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You hear it mentioned all the time. But what exactly is the prime rate? The answer is both simpler and more complex than you think.
What is the prime rate? Let’s take a look:
In the simplest terms, the prime rate, sometimes called the prime lending rate or prime interest rate, is the interest rate that individual banks charge their most creditworthy customers, including large corporations.
It is often used as a starting point, or “index rate,” for other loans like credit cards, personal loans and small-business loans. For example, you’ve probably seen language in credit card offers like this:
This means that if the prime rate increases by 1%, then the rates described would also increase by 1%. So as the prime lending rate changes, so do the rates all borrowers pay.
Who sets the prime rate?
While it sounds like something the government would establish, every bank has the latitude to set and adjust its own prime interest rate any time they want. But that’s not to say that government policy doesn’t influence the rates banks charge. The Federal Reserve’s Open Market Committee sets a rate called the federal funds rate. That’s the rate at which banks borrow from one another.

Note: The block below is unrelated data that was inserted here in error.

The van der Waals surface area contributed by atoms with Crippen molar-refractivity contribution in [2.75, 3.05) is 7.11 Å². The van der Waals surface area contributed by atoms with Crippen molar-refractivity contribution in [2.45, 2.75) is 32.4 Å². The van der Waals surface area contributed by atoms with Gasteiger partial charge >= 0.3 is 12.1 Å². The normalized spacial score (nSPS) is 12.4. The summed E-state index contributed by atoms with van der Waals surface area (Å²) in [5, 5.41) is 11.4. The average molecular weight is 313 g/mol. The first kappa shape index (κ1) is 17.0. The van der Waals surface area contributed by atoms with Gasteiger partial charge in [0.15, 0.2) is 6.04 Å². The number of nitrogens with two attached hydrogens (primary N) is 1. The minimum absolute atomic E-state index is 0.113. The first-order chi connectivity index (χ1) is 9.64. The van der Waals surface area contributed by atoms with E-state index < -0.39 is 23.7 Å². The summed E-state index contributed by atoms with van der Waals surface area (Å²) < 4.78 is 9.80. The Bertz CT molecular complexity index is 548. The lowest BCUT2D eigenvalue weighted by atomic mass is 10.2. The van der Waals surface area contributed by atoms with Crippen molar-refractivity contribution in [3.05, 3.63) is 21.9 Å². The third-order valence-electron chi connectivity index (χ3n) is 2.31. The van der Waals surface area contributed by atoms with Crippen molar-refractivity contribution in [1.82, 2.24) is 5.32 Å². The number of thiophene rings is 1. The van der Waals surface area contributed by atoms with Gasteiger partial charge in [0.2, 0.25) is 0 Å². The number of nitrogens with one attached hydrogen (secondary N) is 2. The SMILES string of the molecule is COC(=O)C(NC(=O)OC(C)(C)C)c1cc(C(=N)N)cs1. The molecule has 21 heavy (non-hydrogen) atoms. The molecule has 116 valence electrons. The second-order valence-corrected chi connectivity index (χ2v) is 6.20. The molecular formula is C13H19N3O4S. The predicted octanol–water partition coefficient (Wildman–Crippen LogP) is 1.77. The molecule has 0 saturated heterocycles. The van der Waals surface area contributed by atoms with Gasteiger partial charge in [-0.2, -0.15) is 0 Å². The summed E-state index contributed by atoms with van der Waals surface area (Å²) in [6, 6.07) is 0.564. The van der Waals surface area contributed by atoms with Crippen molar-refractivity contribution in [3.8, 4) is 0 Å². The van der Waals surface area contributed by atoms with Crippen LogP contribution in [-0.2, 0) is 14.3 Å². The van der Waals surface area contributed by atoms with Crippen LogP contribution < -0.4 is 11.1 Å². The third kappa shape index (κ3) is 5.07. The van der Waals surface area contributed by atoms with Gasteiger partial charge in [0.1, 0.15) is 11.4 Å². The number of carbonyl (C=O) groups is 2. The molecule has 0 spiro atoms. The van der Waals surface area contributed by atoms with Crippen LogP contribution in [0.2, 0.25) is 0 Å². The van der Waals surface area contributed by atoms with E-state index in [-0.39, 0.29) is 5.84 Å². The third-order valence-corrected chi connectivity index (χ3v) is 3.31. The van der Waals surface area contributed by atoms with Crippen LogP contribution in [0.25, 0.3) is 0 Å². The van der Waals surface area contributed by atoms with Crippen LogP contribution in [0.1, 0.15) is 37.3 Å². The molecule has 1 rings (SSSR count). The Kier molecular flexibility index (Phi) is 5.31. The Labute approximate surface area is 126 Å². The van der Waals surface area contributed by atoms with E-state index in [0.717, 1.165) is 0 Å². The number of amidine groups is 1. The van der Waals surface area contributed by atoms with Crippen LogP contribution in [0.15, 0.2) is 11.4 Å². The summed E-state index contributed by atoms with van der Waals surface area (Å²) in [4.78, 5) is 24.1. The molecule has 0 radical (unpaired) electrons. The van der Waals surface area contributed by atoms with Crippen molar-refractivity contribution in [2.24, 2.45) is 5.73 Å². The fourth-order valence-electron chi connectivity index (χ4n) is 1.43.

And just about every single bank in the country sets its prime interest rate as the federal funds rate plus 3%.
So a bank borrowing at the federal funds rate of 1.25% will make loans to its best customers at a prime of 4.25%.
What is the current prime rate?
The current prime rate is 4.25%. That’s the average noted by the the Fed, which monitors the prime rates charged by the country’s 25 largest banks and reports on it weekly.
What are the prime rate historical trends?
The prime lending rate has ranged from a low of 1.75% back in 1947 to a high of 21.5% back in December 1980. Starting in December 2008, it remained unchanged at 3.25% for 7 years. That’s the longest period of stability in history.
Is the prime rate going up?
Beginning in December of 2015 and continuing through today, the prime interest rate has risen steadily from 3.25% to 4.25%. It’s a modest increase by historical standards. In September 2017, the Fed indicated that it expects to the federal funds rate to increase by 0.75% during 2018. That means that by the end of 2018, the prime rate could be as high as 7.25%.